Cars powered by fuel cells have been an environmentally friendly option for several years, at least in California where drivers can fill up on hydrogen. But their hefty price tags compared to vehicles with traditional combustion engines are much less friendly, curtailing widespread adoption.
University of Nebraska–Lincoln engineer Shudipto Dishari aims to both reduce the cost and improve the energy efficiency of hydrogen-based fuel cells and related energy conversion and storage devices. She earned a five-year, nearly $600,000 Faculty Early Career Development Program award from the National Science Foundation to continue her research.
“The fuel cell is a pretty cool technology,” said Dishari, assistant professor of chemical and biomolecular engineering. “It’s green technology. It produces electricity without creating harmful gases like carbon dioxide and carbon monoxide, so it will help us reduce the global carbon footprint.”
Hydrogen-based fuel cells generate electricity through a chemical reaction between hydrogen and oxygen that produces water and the electrons used to power, say, a car engine. They rely on electrolytes to carry charged hydrogen particles, which have been stripped of their electrons, through the system as well as a catalyst to help speed the reaction. The hydrogens’ electrons are redirected to provide electricity and perform their job.
Dishari’s research focuses on proton exchange membrane fuel cells in which the electrolyte is a permeable polymer. However, the interface between the catalyst and nano-thin polymer coating on the electrolyte conducts charged particles poorly, reducing efficiency.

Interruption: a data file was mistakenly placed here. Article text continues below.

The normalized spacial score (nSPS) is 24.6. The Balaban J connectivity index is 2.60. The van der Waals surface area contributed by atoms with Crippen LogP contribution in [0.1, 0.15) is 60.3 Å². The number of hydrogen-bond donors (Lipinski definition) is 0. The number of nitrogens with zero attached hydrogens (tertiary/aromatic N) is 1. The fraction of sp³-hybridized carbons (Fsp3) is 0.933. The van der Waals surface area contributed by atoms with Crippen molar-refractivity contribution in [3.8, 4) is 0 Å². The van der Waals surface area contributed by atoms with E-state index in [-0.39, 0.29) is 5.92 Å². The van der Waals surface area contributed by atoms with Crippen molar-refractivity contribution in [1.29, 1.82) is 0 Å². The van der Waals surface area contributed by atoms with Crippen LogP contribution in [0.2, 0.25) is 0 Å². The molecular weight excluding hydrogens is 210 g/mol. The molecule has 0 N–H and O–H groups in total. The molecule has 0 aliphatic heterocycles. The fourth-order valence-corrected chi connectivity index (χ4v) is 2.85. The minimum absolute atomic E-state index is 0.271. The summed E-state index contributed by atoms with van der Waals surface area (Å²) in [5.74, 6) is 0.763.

Dishari aims to better understand this interface conductivity and design new materials that improve energy efficiency and cost less. These new polymers will create channels inside the polymer layers so that charged particles will move easier and faster across the system, making fuel cells more energy efficient.
Dishari will use a fluorescence confocal microscope available at Nebraska’s Morrison Microscopy Core Research Facility, part of the Center for Biotechnology, to obtain three-dimensional images that illustrate how charged particles move across the materials, among other information.
Cars powered by fuel cells have been commercially available for only a few years, but hydrogen-based energy sources have been available in a wide range of applications that continue to expand. They’re used to power warehouse forklifts and other machinery, large data centers and cellular towers when a backup energy source is needed. The U.S. space industry has used fuel cells in space shuttles, while the military uses them as portable energy sources.
Dishari said her research into nano-thin polymer systems will also improve understanding of other energy conversion and storage device systems, such as lithium batteries, semi-conductors and natural biochemical systems.
Her award also allows her to help educate the next generation.
“My goal is to inspire and prepare students to work in the renewable energy field,” she said.
Dishari plans to create a video series illustrating the professional journeys of successful people in the energy sector.
“Students often lack enough guidance and knowledge to make informed career choices,” she said. “Through this video series, I would like to educate students about renewable energy and inspire them to pursue careers in engineering fields.”
Dishari also will survey Nebraska high school students to determine their level of knowledge regarding renewable energy. The information will help educators improve STEM education statewide.
The NSF grant, known as a CAREER award, supports pre-tenure faculty who exemplify the role of teacher-scholars through outstanding research, excellent education and the integration of education and research.